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SAN FRANCISCO—Apple Computer once again showed it still owns the secret sauce when it comes to computer interface design (and maybe even with hardware industrial design).

At the keynote address on Aug. 7 to Apple’s faithful developers gathered here for the annual Worldwide Developers Conference, CEO Steve Jobs “wowed” the audience with demonstrations of powerful, yet simple technology foundations and programs.

Apple even showed one with a 3-D interface that made sense.

The impressive 3-D interface demonstration was for Time Machine, a file and system backup and restoration application that will be a standard component of Mac OS X Leopard, aka v10.5.

The Leopard update is due in the “spring” of 2007, Jobs said, which means it could ship anytime during the second quarter.

“Time Machine is one of the best concepts for a backup utility anyone has ever had and one of the best user interfaces anyone has ever had,” said Peter Glaskowsky, technology analyst with Envisioneering of Cupertino, Calif.

Read more here about Apple’s rollout of its Intel Xeon-based workstation-class machine, introduced at the WWDC keynote.

According to Scott Forestall, Apple’s vice president of Platform Experience, Time Machine will back up and restore “everything” on a Mac running Leopard. The backup can be to a connected hard drive or to a server on the network.

Unlike the System Restore feature in Windows XP that looks at the state of Windows and the Registry, Time Machine provides a granular incremental backup for all bits and pieces of the OS, as well as data files. Users can restore the entire hard drive or just a single file.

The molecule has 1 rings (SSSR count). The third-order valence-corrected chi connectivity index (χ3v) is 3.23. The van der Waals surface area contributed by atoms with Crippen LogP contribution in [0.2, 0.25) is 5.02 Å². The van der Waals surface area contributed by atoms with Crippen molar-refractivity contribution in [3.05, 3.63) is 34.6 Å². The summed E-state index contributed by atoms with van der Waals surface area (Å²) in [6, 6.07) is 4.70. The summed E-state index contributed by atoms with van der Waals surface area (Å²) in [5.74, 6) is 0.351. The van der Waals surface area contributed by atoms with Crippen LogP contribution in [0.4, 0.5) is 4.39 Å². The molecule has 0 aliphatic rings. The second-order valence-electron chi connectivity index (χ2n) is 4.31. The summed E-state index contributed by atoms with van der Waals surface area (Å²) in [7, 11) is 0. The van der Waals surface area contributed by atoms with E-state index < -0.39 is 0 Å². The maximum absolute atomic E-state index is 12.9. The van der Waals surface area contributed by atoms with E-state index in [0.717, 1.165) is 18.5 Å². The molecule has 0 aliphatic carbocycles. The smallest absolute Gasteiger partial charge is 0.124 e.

But it was the interface that drew the audience into the program. The recovery window featured a vertical timeline on the right hand side, and two arrows that floated in the frame, one pointing towards the user (the present) and the other into the screen (the past).

Of course, the subject of the Time Machine restoration, whether a file or folder window, was presented in the center of the screen and behind it, were arrayed the older versions extending and shrinking into the past.

The windows are animated to flip forward and backward in time, similar to the Flip3D mechanism in Windows Vista.

The timeline will let users target a particular day, week or month by clicking a day or by sliding the cursor up and down.

Users will also be able to reveal the changes with the arrows that move the windows forward and backward in time.

In a demonstration, Forestall offered a number of scenarios that users commonly experience, such as recovering a file that they don’t remember the name of but can recall its location in a particular folder.

With the folder displayed in icon view in Time Machine, the change was evident with the sudden arrival of the “lost” document popping visually into the folder.

Forestall checked the file in a preview window, without opening the application, and then restored the file with another click.

He also showed the program restoring a deleted contact from the Address Book and a roll of photographs in iPhoto.

“It’s the first app I’ve ever seen that has a real reason to have a 3-D user interface,” Glaskowsky said.

“We’ve seen this before with application switching and so on. But that’s an OS feature, not an app. This is a real app, and it’s the first one that really needed 3-D to convey the impression of what you’re doing,” he continued.